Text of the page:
Last updated August 20, 2019
Aug 18, 2019
-
Aug 26, 2019

Western US Extreme Heat August 2019

Tucson, AZ
USA

The western US experienced record-challenging temperatures during the last half of August as the region endures one of the driest monsoon seasons on record. On August 21, at least four record highs were broken in the Southwest, three of which were in Arizona.[1]

Virtually all record-breaking temperatures are getting a boost from global warming. There is also evidence suggesting that global warming is linked to changes in large scale circulation that cause weather patterns to get stuck, leading to more extremes.

Discover how Climate Signals are related

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Climate science at a glance

  • Extreme heat is among the most obvious and well documented effects of climate change.
  • The signal of climate change is especially clear in the western United States where a formal attribution study has made the link.[1]
  • In the US, western regions set the most records for the number of heat wave events in the 2000s.[2]
  • Four out of five record-hot days globally are now amplified by the trend in global warming.[1]

Background: high pressure systems

High-pressure systems, such as the one stationed along the US west coast during this heat wave, occur when air from upper levels of the atmosphere sinks toward the ground. When the air sinks, it becomes compressed because there is more weight on top and the temperature of the air mass increases. Heat waves occur when a system of high atmospheric pressure moves into an area and lasts for an extended period of time.


Climate Signals breakdown

Climate Signal #1: Extreme heat and heat waves

Record breaking temperatures are a classic signal of climate change. As the average global temperature rises and the climate shifts, hot temperatures that were extreme under the old climate are closer to the middle of the new temperature range.[3]

Under the earth's climate system, events closer to the midpoint of the climate range occur much more frequently than events closer to the extremes, as shown in the graphic on the right. The shifting bell curve also leads to the occurrence of never-before-seen extremes in high temperatures.[4]

There has been a dramatic increase in hot nighttime temperatures in the US, reducing the number of critically important relief windows during heat waves.[5] The increase in hot nighttime temperatures in particular is one of the signatures of climate change.[6] Scientists have identified the fingerprint of human-caused climate change in the strong increase in the number of warm nights in western North America.[7]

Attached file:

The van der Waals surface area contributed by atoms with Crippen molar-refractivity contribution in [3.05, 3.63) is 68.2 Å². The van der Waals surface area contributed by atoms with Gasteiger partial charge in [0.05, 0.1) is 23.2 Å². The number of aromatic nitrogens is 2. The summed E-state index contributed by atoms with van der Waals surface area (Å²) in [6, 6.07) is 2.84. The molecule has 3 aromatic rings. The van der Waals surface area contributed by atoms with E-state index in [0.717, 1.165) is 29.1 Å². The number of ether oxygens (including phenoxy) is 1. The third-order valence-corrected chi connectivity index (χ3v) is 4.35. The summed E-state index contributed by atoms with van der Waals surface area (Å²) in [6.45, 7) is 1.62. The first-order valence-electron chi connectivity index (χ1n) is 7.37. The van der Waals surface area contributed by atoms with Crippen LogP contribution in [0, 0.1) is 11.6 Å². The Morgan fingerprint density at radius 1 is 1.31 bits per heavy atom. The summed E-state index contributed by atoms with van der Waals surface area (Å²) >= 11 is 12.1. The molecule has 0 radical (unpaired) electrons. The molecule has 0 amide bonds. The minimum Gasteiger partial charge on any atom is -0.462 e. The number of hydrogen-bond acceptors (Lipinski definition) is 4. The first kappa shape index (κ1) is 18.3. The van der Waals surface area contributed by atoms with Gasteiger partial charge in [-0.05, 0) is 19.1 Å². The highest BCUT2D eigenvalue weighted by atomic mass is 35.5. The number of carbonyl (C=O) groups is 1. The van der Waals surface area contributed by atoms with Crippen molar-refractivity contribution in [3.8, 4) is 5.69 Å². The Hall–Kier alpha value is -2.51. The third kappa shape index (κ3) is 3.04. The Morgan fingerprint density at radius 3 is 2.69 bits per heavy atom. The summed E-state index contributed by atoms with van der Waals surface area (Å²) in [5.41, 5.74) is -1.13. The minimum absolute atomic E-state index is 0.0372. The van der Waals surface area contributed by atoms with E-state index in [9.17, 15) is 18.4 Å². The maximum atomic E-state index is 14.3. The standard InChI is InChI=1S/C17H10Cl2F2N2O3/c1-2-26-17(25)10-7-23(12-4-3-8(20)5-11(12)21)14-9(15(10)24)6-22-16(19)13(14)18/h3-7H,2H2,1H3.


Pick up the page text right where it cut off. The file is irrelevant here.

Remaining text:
Observations consistent with climate signal #1

  • On August 21, at least four record highs were broken in the Southwest, three of which were in Arizona.[8]

Climate Signal #2: Humidity and Heat Stress Increase

Exposure to extreme heat is already a significant public health problem and the primary cause of weather-related mortality in the US.[9] As temperatures continue to increase due to climate change, heat stress is expected to worsen. The atmosphere can also hold more water, reducing our bodies’ ability to cool off and increasing our risk of heat-related illness. The Heat Index is a measure of how hot it really feels when relative humidity is factored in with the actual air temperature.

Observations consistent with climate signal #2

  • As of mid-August, 32 children under age 15 have died of heatstroke in 2019, well on the way to surpassing the annual average of 38 and just short of the pace that would match the 53 from 2018, the worst year on record.[10]

Climate Signal #3: Atmospheric blocking increase

The fingerprint of anthropogenic climate change has been identified in the temperature pattern favoring planetary wave stalling.[11] Planetary waves are a pattern of winds, of which the jet stream is a part, that encircle the northern hemisphere in lines that move from the tropics to the poles. Normally, the whole wave moves eastwards but, under certain temperature conditions, the wave can halt its movement. This leaves whole regions under the same weather for extended periods, which can turn hot spells into heatwaves and wet weather into floods.[11]

Studies have shown that the strength of these persistent weather patterns has trended upward in recent decades. One analysis identifies an increase in the intensity of persistent high pressure areas over the entire Northern Hemisphere during the summer months from 1979 to 2010.[4]

Observations consistent with climate signal #3

  • The entire Desert Southwest was under the influence of a ridge of high pressure during the heat wave, which had temperatures in the region about 10°F above average.[8]
  • Arizona is far behind on rain totals this summer due to high pressure systems holding back monsoon rains.[12]